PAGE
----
LAFAYETTE, La. — A federal judge has sided with Gov. John Bel Edwards and denied a request for an injunction that would have halted the state’s bar restrictions after several Acadiana bar owners filed a lawsuit against the governor over his order closing bars across the state for on-site consumption.
U.S. District Court Judge Robert Summerhays issued his ruling on Friday after hearing testimony in the U.S. District Court for the Western District of Louisiana from several of the bar owners along with Assistant Health Secretary Dr. Alex Billioux and the governor himself on Monday.
Both Billioux and Edwards were asked by the defense about how the order differentiates between a traditional bar with a bar permit from the Louisiana Alcohol Tobacco Control and a restaurant with a bar inside it with a restaurant permit.
You can read more on that here.
The ruling comes after a similar case was heard in the U.S. District Court for the Eastern District of Louisiana last week where Judge Martin L.C. Feldman upheld the governor’s restrictions on bars in the state as part of its efforts to slow the spread of COVID-19 in Louisiana.
“The court is sympathetic to the harm suffered by these plaintiffs as a result of the COVID-19 pandemic,” wrote Summerhays in his 25-page ruling. “This pandemic has imposed tremendous, often unprecedented burdens on the country’s healthcare system, schools, economy, and daily life. Many individuals and small business owners have suffered disproportionate losses.”
Summerhays stated that it is not the court’s role to second guess the policy choices made by the governor.
“Those policy decisions must be judged in the political arena,” he wrote. “In our system, the ultimate checks against the policy choices of our political leaders are elections.”
Summerhays added that courts tend to give greater scrutiny to measures that infringe on fundamental rights even in the context of a public health crisis.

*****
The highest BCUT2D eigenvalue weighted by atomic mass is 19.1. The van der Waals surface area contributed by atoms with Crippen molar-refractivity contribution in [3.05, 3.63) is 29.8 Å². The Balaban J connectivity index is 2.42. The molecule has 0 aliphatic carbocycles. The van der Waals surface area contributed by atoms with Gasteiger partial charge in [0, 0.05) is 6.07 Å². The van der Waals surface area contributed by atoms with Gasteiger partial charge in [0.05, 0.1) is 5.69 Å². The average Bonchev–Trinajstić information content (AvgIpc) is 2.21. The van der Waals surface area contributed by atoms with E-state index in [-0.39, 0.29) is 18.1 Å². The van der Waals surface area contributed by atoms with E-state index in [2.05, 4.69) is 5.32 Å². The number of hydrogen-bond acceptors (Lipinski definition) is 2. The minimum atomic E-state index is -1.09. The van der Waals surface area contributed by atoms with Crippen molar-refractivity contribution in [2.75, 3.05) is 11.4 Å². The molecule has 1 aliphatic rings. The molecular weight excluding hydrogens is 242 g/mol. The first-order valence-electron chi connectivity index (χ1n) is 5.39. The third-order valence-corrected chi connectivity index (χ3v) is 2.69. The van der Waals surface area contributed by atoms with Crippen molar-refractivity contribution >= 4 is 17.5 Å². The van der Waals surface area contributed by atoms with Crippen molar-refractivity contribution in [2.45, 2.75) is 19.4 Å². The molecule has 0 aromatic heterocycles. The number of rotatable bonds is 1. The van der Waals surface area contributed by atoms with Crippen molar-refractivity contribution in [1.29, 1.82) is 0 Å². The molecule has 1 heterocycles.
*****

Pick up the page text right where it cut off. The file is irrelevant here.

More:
KATC reached out to the attorney representing the Acadiana bar owners, Jimmy Faircloth, who said that his clients are disappointed with Friday’s ruling.
“The decision from the Eastern District is based on Dr. Billioux’s testimony that there is a rational basis to differentiate between traditional bars and bars in restaurants,” said Faircloth. “This decision appears based on the testimony of the governor and Dr. Billioux that the closure order did not differentiate between traditional bars and bars in restaurants. How can it be both? The plaintiffs appear trapped in doubletalk cloaked in deference.”
Faircloth said that his clients intend to appeal the decision with the U.S. Court of Appeals for the Fifth Circuit.
Gov. Edwards on Friday evening released the following statement on the ruling:
"I'm grateful for today's ruling which supports that my order was the right thing to do for the safety and health of our citizens as we work to slow the spread of this current health crisis," said Gov. Edwards. "To date, more than 140,000 of our people have contracted the coronavirus and sadly, more than 4,500 people have died as a result of it. This is now the fourth ruling that underscores the importance of the implementation of my COVID-19 orders. From the beginning of this pandemic, I have relied on the public health experts and data to drive all of my decisions.
"The evidence clearly shows that a significant number of outbreaks in our state have occurred at bars. Further, we know that a significant cause for the surge in cases we saw in June and July was a result of younger people, many of whom were asymptomatic. That is not unique to Louisiana but in fact, has proven to be the case around the country. I understand that this is causing a hardship for bar owners and my decision was not an easy one to make.
"We know that wearing masks and social distancing help slow the spread of the virus. That is why I implemented my mask mandate, restricted bars, and limited social gatherings to no more than 50 people. In addition, everyone needs to practice frequent hand washing and stay home when sick. We are all looking forward to the day when we can gather again and celebrate, but what we do today will determine how soon that can happen."
You can read the full ruling below.
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